Yesterday, president Costa of the Court gave his annual press conference. He expressed optimism for three very different reasons. First, the entry into force of the EU's Lisbon Treaty which clears the way for EU accession to the ECHR. President
Costa qualified this as an important step towards the creation of a "fundamental rights space" in Europe. Secondly, the Russain Duma's acceptance of Protocol 14 to the ECHR a few weeks ago, which - and there is some news - the Russian Federal Council (the other branch of Russsia's legislative) also voted in favor of on Wednesday! Formal ratification will thus hopefully follow very soon. Thirdly, the upcoming Interlaken conference, which Costa labelled "a major challenge for the member States and an opportunity for the Court."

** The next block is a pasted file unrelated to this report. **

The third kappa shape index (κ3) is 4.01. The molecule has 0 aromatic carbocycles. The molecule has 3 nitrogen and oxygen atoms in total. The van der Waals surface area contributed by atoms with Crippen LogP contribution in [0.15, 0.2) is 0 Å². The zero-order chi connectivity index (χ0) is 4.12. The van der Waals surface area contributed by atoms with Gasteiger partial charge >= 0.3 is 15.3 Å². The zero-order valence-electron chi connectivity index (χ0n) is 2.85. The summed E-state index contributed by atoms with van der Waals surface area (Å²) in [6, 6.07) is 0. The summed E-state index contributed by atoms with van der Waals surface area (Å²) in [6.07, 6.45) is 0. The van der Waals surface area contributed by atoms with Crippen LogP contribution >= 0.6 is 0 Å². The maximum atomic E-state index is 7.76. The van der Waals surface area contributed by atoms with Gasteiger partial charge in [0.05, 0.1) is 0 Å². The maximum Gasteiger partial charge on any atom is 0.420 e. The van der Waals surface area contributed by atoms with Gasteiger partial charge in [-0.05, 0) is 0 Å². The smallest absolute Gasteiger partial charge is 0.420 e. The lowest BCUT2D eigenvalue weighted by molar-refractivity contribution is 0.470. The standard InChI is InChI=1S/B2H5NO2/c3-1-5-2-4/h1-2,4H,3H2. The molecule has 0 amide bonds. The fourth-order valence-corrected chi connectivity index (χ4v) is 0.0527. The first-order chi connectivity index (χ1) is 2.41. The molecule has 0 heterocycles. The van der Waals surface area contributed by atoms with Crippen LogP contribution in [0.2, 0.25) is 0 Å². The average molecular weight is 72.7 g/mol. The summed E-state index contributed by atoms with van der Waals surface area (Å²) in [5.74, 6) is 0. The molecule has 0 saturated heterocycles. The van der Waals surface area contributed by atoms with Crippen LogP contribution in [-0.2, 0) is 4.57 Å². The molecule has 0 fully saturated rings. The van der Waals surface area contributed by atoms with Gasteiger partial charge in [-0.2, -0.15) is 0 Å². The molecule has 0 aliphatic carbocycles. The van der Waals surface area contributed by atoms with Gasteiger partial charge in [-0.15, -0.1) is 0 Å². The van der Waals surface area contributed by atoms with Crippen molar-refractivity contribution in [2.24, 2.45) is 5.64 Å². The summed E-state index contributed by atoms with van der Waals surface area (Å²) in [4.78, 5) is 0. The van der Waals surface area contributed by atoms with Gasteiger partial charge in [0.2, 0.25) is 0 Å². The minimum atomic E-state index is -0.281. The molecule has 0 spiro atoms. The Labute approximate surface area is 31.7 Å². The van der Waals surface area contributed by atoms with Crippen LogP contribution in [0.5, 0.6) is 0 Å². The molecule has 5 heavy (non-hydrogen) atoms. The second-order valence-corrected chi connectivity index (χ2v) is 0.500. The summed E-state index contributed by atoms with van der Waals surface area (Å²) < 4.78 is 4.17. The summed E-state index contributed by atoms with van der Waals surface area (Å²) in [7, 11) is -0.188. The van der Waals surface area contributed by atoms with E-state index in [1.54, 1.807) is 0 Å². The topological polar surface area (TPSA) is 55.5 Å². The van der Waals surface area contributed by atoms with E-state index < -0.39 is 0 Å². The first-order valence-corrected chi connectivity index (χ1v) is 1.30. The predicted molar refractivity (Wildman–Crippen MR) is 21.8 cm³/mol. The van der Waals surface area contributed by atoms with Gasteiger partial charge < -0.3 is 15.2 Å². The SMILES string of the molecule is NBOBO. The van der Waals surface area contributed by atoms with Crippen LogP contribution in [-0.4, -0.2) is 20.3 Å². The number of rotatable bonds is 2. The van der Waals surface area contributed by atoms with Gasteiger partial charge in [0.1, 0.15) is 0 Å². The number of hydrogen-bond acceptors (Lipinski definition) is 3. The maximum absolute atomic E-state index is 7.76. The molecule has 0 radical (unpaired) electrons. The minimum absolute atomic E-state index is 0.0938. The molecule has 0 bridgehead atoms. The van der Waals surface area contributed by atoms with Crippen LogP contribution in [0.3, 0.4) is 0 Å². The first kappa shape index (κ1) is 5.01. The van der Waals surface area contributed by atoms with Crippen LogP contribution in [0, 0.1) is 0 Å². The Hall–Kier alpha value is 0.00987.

The less positive backdrop of these developments is the ever-growing caseload of the Court, as Costa also acknowledged. He pointed out currently over 119,000 applications are pending. Accordign to hte press release, "over 57,000 new applications were allocated to a judicial formation in 2009 which was a 15% increase compared to the previous year. Over the same period, 35,460 applications were decided - 2,395 by judgment and 33,065 by an inadmissibility or strike-out decision; that represented an increase of 27% and 10% respectively in relation to 2008. As in 2008, 4 States (Russia, Turkey, Ukraine and Romania) were the source of almost 56% of the pending applications: in particular 28.1% of the cases were directed against Russia, 11% Turkey, 8.4% Ukraine and 8.2% Romania." This points to the need for icnreased country-specific legal cooperation by other Council of Europe institutions with these four states in order to improve domestic performance. The statistics can be found in full in the provisional edition of the Court's Annual Report 2009, which has also been made available online.
Full video footage of the conference can be watched here.